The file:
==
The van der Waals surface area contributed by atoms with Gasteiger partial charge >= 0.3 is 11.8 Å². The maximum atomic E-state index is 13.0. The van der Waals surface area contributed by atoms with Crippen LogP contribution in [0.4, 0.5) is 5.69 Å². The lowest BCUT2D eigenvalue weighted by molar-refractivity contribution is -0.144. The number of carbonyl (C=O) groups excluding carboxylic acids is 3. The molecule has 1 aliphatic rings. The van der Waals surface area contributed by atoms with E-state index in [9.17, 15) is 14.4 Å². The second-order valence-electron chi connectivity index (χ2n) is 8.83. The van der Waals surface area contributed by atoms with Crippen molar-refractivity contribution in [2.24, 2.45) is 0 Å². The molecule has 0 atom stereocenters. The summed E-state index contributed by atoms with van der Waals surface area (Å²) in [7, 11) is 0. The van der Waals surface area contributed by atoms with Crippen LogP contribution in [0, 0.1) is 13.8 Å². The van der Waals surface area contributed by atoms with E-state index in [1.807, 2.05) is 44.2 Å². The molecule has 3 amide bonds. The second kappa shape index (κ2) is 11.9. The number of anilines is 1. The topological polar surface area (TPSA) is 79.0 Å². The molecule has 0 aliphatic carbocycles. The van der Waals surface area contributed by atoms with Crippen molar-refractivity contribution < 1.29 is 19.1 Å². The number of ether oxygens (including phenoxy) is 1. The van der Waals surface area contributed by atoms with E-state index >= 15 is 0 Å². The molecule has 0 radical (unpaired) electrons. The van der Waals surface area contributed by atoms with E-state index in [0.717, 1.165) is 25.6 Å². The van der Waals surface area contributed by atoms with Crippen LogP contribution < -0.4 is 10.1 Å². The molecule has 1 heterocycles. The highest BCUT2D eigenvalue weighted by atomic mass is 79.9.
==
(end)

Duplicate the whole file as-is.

The van der Waals surface area contributed by atoms with Gasteiger partial charge >= 0.3 is 11.8 Å². The maximum atomic E-state index is 13.0. The van der Waals surface area contributed by atoms with Crippen LogP contribution in [0.4, 0.5) is 5.69 Å². The lowest BCUT2D eigenvalue weighted by molar-refractivity contribution is -0.144. The number of carbonyl (C=O) groups excluding carboxylic acids is 3. The molecule has 1 aliphatic rings. The van der Waals surface area contributed by atoms with E-state index in [9.17, 15) is 14.4 Å². The second-order valence-electron chi connectivity index (χ2n) is 8.83. The van der Waals surface area contributed by atoms with Crippen molar-refractivity contribution in [2.24, 2.45) is 0 Å². The molecule has 0 atom stereocenters. The summed E-state index contributed by atoms with van der Waals surface area (Å²) in [7, 11) is 0. The van der Waals surface area contributed by atoms with Crippen LogP contribution in [0, 0.1) is 13.8 Å². The van der Waals surface area contributed by atoms with E-state index in [1.807, 2.05) is 44.2 Å². The molecule has 3 amide bonds. The second kappa shape index (κ2) is 11.9. The number of anilines is 1. The topological polar surface area (TPSA) is 79.0 Å². The molecule has 0 aliphatic carbocycles. The van der Waals surface area contributed by atoms with Crippen molar-refractivity contribution < 1.29 is 19.1 Å². The number of ether oxygens (including phenoxy) is 1. The van der Waals surface area contributed by atoms with E-state index >= 15 is 0 Å². The molecule has 0 radical (unpaired) electrons. The van der Waals surface area contributed by atoms with E-state index in [0.717, 1.165) is 25.6 Å². The van der Waals surface area contributed by atoms with Crippen LogP contribution < -0.4 is 10.1 Å². The molecule has 1 heterocycles. The highest BCUT2D eigenvalue weighted by atomic mass is 79.9.